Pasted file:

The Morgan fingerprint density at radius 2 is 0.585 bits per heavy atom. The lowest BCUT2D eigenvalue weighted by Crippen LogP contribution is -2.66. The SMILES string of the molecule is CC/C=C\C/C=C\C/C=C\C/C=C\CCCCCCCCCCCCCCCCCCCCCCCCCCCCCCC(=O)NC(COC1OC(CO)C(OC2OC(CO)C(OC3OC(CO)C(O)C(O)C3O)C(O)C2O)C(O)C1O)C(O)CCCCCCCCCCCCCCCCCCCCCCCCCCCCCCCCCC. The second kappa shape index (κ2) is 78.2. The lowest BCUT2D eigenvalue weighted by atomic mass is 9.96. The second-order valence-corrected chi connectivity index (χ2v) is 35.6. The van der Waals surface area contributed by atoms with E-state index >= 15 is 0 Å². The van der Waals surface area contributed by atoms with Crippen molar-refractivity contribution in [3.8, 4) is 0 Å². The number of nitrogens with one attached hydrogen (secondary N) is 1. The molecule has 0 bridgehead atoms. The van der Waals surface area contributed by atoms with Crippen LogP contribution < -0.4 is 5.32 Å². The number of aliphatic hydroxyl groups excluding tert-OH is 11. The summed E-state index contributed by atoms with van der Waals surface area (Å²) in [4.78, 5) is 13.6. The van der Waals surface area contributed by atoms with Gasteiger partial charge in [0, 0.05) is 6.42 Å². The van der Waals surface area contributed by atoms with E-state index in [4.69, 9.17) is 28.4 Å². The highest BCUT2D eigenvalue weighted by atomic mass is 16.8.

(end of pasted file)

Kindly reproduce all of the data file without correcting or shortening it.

The Morgan fingerprint density at radius 2 is 0.585 bits per heavy atom. The lowest BCUT2D eigenvalue weighted by Crippen LogP contribution is -2.66. The SMILES string of the molecule is CC/C=C\C/C=C\C/C=C\C/C=C\CCCCCCCCCCCCCCCCCCCCCCCCCCCCCCC(=O)NC(COC1OC(CO)C(OC2OC(CO)C(OC3OC(CO)C(O)C(O)C3O)C(O)C2O)C(O)C1O)C(O)CCCCCCCCCCCCCCCCCCCCCCCCCCCCCCCCCC. The second kappa shape index (κ2) is 78.2. The lowest BCUT2D eigenvalue weighted by atomic mass is 9.96. The second-order valence-corrected chi connectivity index (χ2v) is 35.6. The van der Waals surface area contributed by atoms with E-state index >= 15 is 0 Å². The van der Waals surface area contributed by atoms with Crippen molar-refractivity contribution in [3.8, 4) is 0 Å². The number of nitrogens with one attached hydrogen (secondary N) is 1. The molecule has 0 bridgehead atoms. The van der Waals surface area contributed by atoms with Crippen LogP contribution < -0.4 is 5.32 Å². The number of aliphatic hydroxyl groups excluding tert-OH is 11. The summed E-state index contributed by atoms with van der Waals surface area (Å²) in [4.78, 5) is 13.6. The van der Waals surface area contributed by atoms with Gasteiger partial charge in [0, 0.05) is 6.42 Å². The van der Waals surface area contributed by atoms with E-state index in [4.69, 9.17) is 28.4 Å². The highest BCUT2D eigenvalue weighted by atomic mass is 16.8.